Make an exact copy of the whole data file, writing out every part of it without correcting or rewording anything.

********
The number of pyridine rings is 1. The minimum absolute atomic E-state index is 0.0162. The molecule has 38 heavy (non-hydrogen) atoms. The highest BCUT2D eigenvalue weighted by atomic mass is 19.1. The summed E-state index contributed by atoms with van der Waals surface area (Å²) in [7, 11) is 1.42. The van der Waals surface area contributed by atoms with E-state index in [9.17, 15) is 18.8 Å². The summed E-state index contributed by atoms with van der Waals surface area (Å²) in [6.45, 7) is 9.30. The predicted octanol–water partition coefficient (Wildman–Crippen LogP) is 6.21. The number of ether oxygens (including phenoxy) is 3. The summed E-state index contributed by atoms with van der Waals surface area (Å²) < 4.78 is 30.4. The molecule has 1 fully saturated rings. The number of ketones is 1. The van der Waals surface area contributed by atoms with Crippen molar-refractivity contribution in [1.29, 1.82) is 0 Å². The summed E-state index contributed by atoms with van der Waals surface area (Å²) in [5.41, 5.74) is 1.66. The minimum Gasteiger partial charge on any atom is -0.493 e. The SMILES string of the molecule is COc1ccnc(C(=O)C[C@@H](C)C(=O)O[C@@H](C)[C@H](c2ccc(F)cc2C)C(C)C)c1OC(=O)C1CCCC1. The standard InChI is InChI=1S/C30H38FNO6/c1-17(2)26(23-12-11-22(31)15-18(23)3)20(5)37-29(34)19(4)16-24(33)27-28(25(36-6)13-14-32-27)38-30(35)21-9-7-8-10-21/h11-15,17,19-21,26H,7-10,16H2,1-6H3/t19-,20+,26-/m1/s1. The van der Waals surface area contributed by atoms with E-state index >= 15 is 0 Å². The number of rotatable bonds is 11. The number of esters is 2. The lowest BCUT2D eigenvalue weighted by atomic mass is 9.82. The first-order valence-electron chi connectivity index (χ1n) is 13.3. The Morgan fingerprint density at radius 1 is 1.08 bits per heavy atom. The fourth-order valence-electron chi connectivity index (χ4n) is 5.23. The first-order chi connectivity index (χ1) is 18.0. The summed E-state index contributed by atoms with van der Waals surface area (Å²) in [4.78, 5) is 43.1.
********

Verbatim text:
The number of pyridine rings is 1. The minimum absolute atomic E-state index is 0.0162. The molecule has 38 heavy (non-hydrogen) atoms. The highest BCUT2D eigenvalue weighted by atomic mass is 19.1. The summed E-state index contributed by atoms with van der Waals surface area (Å²) in [7, 11) is 1.42. The van der Waals surface area contributed by atoms with E-state index in [9.17, 15) is 18.8 Å². The summed E-state index contributed by atoms with van der Waals surface area (Å²) in [6.45, 7) is 9.30. The predicted octanol–water partition coefficient (Wildman–Crippen LogP) is 6.21. The number of ether oxygens (including phenoxy) is 3. The summed E-state index contributed by atoms with van der Waals surface area (Å²) < 4.78 is 30.4. The molecule has 1 fully saturated rings. The number of ketones is 1. The van der Waals surface area contributed by atoms with Crippen molar-refractivity contribution in [1.29, 1.82) is 0 Å². The summed E-state index contributed by atoms with van der Waals surface area (Å²) in [5.41, 5.74) is 1.66. The minimum Gasteiger partial charge on any atom is -0.493 e. The SMILES string of the molecule is COc1ccnc(C(=O)C[C@@H](C)C(=O)O[C@@H](C)[C@H](c2ccc(F)cc2C)C(C)C)c1OC(=O)C1CCCC1. The standard InChI is InChI=1S/C30H38FNO6/c1-17(2)26(23-12-11-22(31)15-18(23)3)20(5)37-29(34)19(4)16-24(33)27-28(25(36-6)13-14-32-27)38-30(35)21-9-7-8-10-21/h11-15,17,19-21,26H,7-10,16H2,1-6H3/t19-,20+,26-/m1/s1. The van der Waals surface area contributed by atoms with E-state index >= 15 is 0 Å². The number of rotatable bonds is 11. The number of esters is 2. The lowest BCUT2D eigenvalue weighted by atomic mass is 9.82. The first-order valence-electron chi connectivity index (χ1n) is 13.3. The Morgan fingerprint density at radius 1 is 1.08 bits per heavy atom. The fourth-order valence-electron chi connectivity index (χ4n) is 5.23. The first-order chi connectivity index (χ1) is 18.0. The summed E-state index contributed by atoms with van der Waals surface area (Å²) in [4.78, 5) is 43.1.